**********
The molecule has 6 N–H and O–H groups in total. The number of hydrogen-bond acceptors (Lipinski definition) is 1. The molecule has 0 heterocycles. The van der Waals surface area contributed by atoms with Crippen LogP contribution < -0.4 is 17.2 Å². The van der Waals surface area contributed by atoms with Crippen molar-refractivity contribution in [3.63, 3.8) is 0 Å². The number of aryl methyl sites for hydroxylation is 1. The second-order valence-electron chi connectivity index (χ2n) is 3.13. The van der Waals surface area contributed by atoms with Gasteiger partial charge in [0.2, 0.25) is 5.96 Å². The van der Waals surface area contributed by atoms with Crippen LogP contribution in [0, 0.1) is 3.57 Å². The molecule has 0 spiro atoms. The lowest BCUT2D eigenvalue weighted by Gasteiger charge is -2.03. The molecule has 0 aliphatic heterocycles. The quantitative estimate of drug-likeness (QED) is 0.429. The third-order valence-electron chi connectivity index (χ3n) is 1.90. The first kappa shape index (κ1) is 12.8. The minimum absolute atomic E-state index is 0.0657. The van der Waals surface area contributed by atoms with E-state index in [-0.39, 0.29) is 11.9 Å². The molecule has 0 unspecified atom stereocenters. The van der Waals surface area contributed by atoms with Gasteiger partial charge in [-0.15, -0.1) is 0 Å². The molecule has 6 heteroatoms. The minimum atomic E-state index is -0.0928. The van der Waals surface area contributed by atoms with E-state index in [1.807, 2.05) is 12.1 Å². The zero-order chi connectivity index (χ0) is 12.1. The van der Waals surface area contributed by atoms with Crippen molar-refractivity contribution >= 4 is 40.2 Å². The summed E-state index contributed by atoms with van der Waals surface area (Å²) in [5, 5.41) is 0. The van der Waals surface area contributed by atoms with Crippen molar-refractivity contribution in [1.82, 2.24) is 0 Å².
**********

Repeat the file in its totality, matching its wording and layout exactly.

The molecule has 6 N–H and O–H groups in total. The number of hydrogen-bond acceptors (Lipinski definition) is 1. The molecule has 0 heterocycles. The van der Waals surface area contributed by atoms with Crippen LogP contribution < -0.4 is 17.2 Å². The van der Waals surface area contributed by atoms with Crippen molar-refractivity contribution in [3.63, 3.8) is 0 Å². The number of aryl methyl sites for hydroxylation is 1. The second-order valence-electron chi connectivity index (χ2n) is 3.13. The van der Waals surface area contributed by atoms with Gasteiger partial charge in [0.2, 0.25) is 5.96 Å². The van der Waals surface area contributed by atoms with Crippen LogP contribution in [0, 0.1) is 3.57 Å². The molecule has 0 spiro atoms. The lowest BCUT2D eigenvalue weighted by Gasteiger charge is -2.03. The molecule has 0 aliphatic heterocycles. The quantitative estimate of drug-likeness (QED) is 0.429. The third-order valence-electron chi connectivity index (χ3n) is 1.90. The first kappa shape index (κ1) is 12.8. The minimum absolute atomic E-state index is 0.0657. The van der Waals surface area contributed by atoms with E-state index in [-0.39, 0.29) is 11.9 Å². The molecule has 0 unspecified atom stereocenters. The van der Waals surface area contributed by atoms with Gasteiger partial charge in [-0.15, -0.1) is 0 Å². The molecule has 6 heteroatoms. The minimum atomic E-state index is -0.0928. The van der Waals surface area contributed by atoms with E-state index in [1.807, 2.05) is 12.1 Å². The zero-order chi connectivity index (χ0) is 12.1. The van der Waals surface area contributed by atoms with Crippen molar-refractivity contribution >= 4 is 40.2 Å². The summed E-state index contributed by atoms with van der Waals surface area (Å²) in [5, 5.41) is 0. The van der Waals surface area contributed by atoms with Crippen molar-refractivity contribution in [1.82, 2.24) is 0 Å².